In Android 2.0 this all changes, with a real KeyEvent API and callback functions for long presses. These greatly simplify long press handling for applications, and allow them to interact correctly with the framework. For example: you can override Activity.onKeyLongPress() to supply your own action for a long press on one of the hard keys, overriding the default action provided by the framework.

Perhaps most significant for developers is a corresponding change in the semantics of the BACK key. Previously the default key handling executed the action for this key when it was pressed, unlike the other hard keys. In 2.0 the BACK key is now execute on key up. However, for existing apps, the framework will continue to execute the action on key down for compatibility reasons. To enable the new behavior in your app you must set android:targetSdkVersion in your manifest to 5 or greater.

Here is an example of code an Activity subclass can use to implement special actions for a long press and short press of the CALL key:

@Override
public boolean onKeyLongPress(int keyCode, KeyEvent event) {
    if (keyCode == KeyEvent.KEYCODE_CALL) {
        // a long press of the call key.
        // do our work, returning true to consume it.  by
        // returning true, the framework knows an action has
        // been performed on the long press, so will set the
        // canceled flag for the following up event.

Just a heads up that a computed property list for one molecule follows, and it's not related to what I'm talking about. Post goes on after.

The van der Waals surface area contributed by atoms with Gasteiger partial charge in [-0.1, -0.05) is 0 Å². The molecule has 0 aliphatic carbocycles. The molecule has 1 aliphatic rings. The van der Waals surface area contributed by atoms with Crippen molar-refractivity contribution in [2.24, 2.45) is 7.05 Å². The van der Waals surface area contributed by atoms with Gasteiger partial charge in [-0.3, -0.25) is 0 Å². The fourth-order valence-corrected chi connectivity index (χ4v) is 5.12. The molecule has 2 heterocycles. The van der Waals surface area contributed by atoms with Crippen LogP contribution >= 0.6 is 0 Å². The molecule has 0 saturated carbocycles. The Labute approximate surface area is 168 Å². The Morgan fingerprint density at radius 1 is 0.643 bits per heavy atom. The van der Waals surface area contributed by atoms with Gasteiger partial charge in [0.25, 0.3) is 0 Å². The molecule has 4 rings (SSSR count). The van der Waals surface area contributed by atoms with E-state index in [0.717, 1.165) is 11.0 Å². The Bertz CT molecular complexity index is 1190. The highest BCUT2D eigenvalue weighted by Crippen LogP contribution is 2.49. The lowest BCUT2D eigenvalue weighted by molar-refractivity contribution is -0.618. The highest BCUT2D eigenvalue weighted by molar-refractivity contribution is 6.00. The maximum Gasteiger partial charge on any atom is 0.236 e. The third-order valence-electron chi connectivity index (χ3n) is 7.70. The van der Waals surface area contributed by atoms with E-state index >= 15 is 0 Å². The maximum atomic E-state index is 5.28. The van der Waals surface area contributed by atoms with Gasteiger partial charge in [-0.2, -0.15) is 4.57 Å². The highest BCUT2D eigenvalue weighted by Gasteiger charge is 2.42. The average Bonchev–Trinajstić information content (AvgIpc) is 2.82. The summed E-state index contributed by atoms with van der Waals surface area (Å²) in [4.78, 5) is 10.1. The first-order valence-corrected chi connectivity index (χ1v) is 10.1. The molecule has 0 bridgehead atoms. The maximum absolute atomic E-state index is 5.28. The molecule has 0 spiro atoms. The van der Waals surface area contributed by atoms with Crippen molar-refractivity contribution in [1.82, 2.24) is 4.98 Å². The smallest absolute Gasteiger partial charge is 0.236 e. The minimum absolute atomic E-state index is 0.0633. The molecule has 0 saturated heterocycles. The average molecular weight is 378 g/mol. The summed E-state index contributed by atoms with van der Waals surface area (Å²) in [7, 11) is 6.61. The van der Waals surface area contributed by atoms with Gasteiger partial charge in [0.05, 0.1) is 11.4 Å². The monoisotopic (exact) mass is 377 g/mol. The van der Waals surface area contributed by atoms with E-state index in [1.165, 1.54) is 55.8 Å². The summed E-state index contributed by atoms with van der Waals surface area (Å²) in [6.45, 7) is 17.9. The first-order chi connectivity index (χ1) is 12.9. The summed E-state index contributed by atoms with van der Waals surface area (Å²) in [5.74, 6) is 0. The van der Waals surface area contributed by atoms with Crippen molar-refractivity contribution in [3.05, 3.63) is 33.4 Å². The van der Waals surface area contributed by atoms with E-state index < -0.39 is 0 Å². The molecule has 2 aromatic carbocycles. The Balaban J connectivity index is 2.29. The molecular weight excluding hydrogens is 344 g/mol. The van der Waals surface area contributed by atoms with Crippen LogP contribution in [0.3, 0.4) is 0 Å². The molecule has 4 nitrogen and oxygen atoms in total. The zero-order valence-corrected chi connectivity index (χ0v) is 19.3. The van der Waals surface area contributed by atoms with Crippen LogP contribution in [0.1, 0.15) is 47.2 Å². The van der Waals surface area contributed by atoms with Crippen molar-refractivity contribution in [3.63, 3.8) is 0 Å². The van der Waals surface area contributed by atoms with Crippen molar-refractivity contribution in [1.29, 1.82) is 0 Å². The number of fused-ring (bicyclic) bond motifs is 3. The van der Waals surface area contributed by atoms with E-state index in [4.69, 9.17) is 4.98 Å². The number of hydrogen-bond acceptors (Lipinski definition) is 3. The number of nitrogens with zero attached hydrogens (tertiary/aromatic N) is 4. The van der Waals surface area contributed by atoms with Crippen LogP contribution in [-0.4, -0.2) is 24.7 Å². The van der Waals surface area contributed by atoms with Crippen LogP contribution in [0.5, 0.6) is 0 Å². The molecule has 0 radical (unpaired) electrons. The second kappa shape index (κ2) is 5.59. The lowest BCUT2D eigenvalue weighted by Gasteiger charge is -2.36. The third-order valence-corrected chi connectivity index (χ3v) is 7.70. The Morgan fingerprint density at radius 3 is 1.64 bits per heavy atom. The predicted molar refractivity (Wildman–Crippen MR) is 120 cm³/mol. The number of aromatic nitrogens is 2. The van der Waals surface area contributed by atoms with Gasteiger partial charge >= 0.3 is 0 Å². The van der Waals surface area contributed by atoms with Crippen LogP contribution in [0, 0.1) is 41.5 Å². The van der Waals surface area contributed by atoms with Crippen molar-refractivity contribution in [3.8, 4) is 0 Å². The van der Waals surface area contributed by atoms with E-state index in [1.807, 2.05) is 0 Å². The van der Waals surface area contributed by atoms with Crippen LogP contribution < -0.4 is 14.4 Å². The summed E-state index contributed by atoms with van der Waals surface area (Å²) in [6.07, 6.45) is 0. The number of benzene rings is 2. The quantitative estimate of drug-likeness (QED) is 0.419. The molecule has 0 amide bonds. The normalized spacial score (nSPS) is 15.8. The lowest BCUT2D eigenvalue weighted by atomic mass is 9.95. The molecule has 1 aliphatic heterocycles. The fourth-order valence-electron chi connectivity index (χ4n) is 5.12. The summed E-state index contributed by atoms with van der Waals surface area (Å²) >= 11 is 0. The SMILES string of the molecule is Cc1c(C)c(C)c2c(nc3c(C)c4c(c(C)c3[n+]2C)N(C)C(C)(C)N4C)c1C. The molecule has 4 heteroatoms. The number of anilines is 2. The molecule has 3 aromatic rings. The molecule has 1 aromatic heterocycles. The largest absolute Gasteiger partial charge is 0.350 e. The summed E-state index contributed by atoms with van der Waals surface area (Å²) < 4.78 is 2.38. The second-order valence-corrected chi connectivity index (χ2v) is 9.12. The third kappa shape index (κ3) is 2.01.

return true;
    }
    return super.onKeyLongPress(keyCode, event);
}
@Override
public boolean onKeyUp(int keyCode, KeyEvent event) {
    if (keyCode == KeyEvent.KEYCODE_CALL && event.isTracking()
            && !event.isCanceled()) {
        // if the call key is being released, AND we are tracking
        // it from an initial key down, AND it is not canceled,
        // then handle it.
        return true;
    }
    return super.onKeyUp(keyCode, event);
}

Note that the above code assumes we are implementing different behavior for a key that is normally processed by the framework. If you want to implement long presses for another key, you will also need to override onKeyDown to have the framework track it:

@Override
public boolean onKeyDown(int keyCode, KeyEvent event)  {
    if (keyCode == KeyEvent.KEYCODE_0) {
        // this tells the framework to start tracking for
        // a long press and eventual key up.  it will only
        // do so if this is the first down (not a repeat).
        event.startTracking();
        return true;
    }
    return super.onKeyDown(keyCode, event);
}